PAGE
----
Drug—DNA Interactions

  • David E. Graves
Part of the Methods in Molecular Biology™ book series (MIMB, volume 95)


The interactions of small molecules with nucleic acids have provoked considerable interest in the field of antitumor drug design over the past three decades; however, critical information linking the physical-chemical properties associated with these complexes with their biological effectiveness remains unclear. Significant progress has been made toward unraveling the structural and dynamic properties of many ligand-DNA complexes, which has provided pivotal insight into the design and development of more effective secondgeneration chemotherapeutic agents for the successful treatments of many types of cancer (see ref. 1 and references therein). Over a decade ago, a primary cellular target for many of these agents was identified to be topoisomerase II through formation of a ternary complex among the ligand, DNA, and enzyme (see reviews in refs. 2, 3, 4, 5). Interestingly, DNA binding affinity did not directly correlate with antitumor activity; however, modulation of topoisomerase II activity was shown to coincide with biological activity of these agents (6). Interactions of ligands with DNA are being explored using a variety of physical and biochemical methods in an effort to determine the chemical and physical basis of novel binding phenomena, such as DNA base sequence selectivity, correlation of structure-activity relationships dictating the geometry and thermodynamics of drug-DNA complexes, the influences of substituent modifications on the drug-DNA complex, and the correlation between these chemical and physical properties with the compounds’ effectiveness in eliciting topoisomerase II inhibition. The methods described herein provide several basic approaches used in examining drug-DNA interactions.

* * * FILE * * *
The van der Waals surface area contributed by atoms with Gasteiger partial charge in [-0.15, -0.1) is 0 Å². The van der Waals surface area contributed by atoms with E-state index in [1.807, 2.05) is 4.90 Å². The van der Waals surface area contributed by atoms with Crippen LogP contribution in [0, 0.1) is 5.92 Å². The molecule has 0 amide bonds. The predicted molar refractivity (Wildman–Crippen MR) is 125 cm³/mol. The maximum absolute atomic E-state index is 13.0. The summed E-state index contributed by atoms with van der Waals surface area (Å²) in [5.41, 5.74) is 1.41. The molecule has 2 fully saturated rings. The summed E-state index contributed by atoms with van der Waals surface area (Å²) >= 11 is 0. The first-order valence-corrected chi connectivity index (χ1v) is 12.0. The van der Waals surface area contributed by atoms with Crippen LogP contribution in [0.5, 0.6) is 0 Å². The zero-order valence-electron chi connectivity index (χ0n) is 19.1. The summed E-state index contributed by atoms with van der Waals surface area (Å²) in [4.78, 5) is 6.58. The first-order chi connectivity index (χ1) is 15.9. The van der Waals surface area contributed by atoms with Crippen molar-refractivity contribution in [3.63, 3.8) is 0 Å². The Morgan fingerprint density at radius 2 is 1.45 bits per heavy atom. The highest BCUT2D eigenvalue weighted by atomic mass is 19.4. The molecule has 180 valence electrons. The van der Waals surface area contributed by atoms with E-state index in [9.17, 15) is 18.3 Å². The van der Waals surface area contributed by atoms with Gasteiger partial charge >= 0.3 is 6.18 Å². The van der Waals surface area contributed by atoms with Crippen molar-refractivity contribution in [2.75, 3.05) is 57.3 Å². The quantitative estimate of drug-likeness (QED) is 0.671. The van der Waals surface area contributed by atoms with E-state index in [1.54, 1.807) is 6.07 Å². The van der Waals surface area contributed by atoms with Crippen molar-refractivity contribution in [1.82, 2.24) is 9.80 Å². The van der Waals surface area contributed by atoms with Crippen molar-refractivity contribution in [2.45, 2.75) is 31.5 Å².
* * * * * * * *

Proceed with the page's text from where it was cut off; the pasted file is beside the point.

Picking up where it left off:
Binding Constant Equilibrium Dialysis Free Drug Concentration Binding Isotherm Total Drug Concentration 
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© Humana Press Inc. 2001

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  • David E. Graves

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